The Post’s Path Forward

20 years and counting for The Post

Walk into The Post and you’ll find Goshen teenagers playing a pickup game of basketball, hunched over their latest homework assignments, or chatting over snacks in the café. They represent a diverse range of family structures, school systems, and perspectives.

What matters is that their voices converge here—in Goshen’s old converted post office.

“Our mission is to take those that can’t plug in somewhere else—and everyone else too,” says board member Don Wade as he sits next to The Post’s executive director E-man Monge and board president Sean Behensky. The three have gathered to reflect on the last 20 years—plus where they hope the path will lead next.

Looking Back

Founded in 2000 by Lon and Judy Miller, The Post had a simple premise: provide local teens with a safe place, a healthy community, and the chance to learn about God.

“Teens’ lives might not be changing dramatically, but their trajectory is changing one degree. And that makes a difference down the road,” Monge says.

Over the years, staff and board members have taken programming cues from the kids, offering everything from beauty classes and homework help to live concerts and movie nights. The day-to-day has changed. The mission has not.

Behensky, Monge, and Wade agree that The Post has survived 20 years in part because of matching grants from the Community Foundation. Behensky quickly lists the impact of those grants:  staff training in mental health and verbal de-escalation, building security, technology upgrades, and a gym renovation.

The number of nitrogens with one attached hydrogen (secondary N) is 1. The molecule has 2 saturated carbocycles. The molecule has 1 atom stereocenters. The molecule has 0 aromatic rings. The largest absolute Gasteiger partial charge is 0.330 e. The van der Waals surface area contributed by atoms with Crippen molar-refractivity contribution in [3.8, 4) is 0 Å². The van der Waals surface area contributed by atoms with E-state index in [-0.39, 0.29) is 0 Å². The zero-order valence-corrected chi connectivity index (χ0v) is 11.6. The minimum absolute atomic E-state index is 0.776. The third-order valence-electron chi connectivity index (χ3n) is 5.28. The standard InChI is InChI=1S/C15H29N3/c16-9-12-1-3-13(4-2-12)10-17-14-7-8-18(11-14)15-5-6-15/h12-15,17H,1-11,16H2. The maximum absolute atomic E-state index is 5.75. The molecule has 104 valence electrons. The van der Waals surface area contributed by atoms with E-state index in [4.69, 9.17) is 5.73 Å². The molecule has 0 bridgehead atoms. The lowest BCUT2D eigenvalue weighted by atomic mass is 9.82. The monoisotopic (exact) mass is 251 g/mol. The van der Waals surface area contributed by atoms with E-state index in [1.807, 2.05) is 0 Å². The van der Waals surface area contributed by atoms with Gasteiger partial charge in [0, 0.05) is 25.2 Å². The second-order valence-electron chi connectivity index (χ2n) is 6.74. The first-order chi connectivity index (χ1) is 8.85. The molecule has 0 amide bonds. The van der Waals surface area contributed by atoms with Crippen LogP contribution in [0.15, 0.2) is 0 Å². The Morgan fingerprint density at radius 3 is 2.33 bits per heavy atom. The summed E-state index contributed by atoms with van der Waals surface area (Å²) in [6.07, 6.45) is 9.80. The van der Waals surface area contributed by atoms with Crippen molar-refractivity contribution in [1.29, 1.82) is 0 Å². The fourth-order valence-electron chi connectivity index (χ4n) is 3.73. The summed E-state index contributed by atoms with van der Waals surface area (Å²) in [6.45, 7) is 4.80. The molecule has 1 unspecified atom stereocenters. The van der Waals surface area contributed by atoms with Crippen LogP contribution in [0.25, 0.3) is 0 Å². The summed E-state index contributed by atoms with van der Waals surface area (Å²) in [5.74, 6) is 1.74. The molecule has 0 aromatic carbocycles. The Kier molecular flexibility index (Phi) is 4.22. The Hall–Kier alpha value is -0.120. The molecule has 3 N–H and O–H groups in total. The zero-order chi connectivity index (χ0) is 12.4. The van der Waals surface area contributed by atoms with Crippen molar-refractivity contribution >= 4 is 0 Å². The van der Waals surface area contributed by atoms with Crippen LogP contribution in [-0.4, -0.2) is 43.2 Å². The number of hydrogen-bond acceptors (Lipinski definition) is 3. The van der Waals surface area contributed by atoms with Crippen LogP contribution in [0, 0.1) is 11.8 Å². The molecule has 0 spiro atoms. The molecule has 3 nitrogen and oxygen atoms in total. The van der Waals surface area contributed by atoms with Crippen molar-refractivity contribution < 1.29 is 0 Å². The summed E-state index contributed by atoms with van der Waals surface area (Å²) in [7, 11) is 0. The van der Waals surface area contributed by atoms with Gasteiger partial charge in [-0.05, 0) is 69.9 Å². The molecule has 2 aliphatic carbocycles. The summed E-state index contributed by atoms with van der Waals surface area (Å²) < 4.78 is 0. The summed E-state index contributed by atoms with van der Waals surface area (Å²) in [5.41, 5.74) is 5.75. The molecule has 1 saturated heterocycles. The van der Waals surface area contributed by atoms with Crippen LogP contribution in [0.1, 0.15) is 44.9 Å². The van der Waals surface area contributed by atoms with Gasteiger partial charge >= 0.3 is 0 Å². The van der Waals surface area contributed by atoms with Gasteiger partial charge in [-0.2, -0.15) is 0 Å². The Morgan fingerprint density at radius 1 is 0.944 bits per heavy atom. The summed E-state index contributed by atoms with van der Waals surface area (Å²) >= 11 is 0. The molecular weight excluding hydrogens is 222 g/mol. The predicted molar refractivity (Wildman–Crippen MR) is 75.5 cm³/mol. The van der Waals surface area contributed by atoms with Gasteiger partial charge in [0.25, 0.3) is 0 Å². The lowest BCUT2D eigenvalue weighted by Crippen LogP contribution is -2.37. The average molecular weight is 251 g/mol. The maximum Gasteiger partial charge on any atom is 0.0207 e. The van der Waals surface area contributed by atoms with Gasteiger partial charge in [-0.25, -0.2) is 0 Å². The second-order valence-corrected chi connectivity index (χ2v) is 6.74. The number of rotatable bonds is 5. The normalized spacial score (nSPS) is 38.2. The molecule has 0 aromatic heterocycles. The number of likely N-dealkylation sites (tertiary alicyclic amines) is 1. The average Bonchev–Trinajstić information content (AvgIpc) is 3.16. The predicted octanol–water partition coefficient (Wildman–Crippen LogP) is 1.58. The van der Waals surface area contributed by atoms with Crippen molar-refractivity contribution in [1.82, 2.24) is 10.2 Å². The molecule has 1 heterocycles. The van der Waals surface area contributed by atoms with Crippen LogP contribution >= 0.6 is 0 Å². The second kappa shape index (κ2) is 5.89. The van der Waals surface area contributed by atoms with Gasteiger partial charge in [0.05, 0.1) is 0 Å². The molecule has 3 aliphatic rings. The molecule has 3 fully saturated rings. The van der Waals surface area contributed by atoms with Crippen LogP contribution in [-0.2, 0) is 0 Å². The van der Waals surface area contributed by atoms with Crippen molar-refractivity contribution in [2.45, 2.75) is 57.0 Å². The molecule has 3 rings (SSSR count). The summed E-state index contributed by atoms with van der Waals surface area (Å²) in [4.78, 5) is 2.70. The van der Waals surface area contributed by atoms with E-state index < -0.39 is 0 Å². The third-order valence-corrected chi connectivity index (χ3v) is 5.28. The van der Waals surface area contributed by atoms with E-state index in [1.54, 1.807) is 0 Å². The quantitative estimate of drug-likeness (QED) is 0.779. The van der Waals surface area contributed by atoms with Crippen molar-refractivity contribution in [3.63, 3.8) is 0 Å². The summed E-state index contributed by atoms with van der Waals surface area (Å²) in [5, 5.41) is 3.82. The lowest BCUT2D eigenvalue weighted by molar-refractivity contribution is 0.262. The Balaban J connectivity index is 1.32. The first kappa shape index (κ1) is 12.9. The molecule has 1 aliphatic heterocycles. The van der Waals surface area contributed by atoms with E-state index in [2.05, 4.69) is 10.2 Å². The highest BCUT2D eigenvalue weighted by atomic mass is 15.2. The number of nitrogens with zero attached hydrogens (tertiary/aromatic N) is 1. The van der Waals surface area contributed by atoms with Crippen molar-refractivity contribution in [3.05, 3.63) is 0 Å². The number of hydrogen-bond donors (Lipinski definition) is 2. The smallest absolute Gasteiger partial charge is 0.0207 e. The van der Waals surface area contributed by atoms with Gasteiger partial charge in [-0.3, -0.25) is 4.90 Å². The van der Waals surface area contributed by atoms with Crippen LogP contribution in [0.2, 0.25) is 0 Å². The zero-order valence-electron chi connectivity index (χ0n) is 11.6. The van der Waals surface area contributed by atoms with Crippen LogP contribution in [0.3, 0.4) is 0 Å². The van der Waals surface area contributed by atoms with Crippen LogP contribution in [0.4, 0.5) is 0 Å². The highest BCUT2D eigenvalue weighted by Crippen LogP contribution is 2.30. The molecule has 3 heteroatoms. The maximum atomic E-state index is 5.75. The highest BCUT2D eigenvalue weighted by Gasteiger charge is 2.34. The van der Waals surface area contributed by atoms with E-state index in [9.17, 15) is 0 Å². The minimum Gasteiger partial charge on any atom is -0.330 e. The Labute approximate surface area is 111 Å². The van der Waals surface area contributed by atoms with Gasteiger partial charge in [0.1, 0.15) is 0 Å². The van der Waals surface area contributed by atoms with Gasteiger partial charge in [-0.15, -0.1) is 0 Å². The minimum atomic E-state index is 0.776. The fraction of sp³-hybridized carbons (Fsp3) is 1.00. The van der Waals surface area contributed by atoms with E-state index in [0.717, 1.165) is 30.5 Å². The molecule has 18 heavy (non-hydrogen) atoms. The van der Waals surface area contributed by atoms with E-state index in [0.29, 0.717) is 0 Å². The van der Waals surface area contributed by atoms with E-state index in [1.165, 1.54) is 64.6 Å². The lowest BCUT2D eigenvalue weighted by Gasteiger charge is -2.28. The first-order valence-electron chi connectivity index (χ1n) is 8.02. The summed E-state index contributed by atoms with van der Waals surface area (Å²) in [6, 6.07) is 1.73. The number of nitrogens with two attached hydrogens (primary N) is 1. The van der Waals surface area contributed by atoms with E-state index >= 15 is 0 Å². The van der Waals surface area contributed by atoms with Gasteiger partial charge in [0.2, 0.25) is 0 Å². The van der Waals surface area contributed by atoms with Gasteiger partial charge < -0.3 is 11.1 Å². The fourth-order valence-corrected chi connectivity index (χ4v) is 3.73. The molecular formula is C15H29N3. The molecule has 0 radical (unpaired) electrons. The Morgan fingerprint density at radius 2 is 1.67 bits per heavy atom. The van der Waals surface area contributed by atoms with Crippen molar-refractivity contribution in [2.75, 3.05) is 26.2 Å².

“They say it takes a village to raise a child. It takes a whole community to raise a teen youth center,” says Monge.

The Path Forward

Last year, The Post received an end-of-life gift totaling tens of thousands of dollars. For small nonprofits, large donations are life-giving. 

The legacy gift was split two ways: a rainy day fund and an endowment at the Community Foundation. The endowment will ensure the nonprofit is no longer “constantly hand-to-mouth,” says Wade. By fortifying The Post’s financial foundation, the endowment will open new pathways for local teens.

In five or 10 years, teens who spend their afternoons at The Post might be managing local businesses. Monge hopes the recent partnership with Jobs for Life, a national program that builds soft skills and provides job interview preparation, will support the school-to-work pipeline and forge new career paths for the youth who tell him they want better jobs and a better life.

The leaders at The Post do not care which roads lead teens to their door. They simply hold the door open and offer welcome, belonging, and the possibility of a better path ahead.

This story appeared in the 2020 Annual Report.

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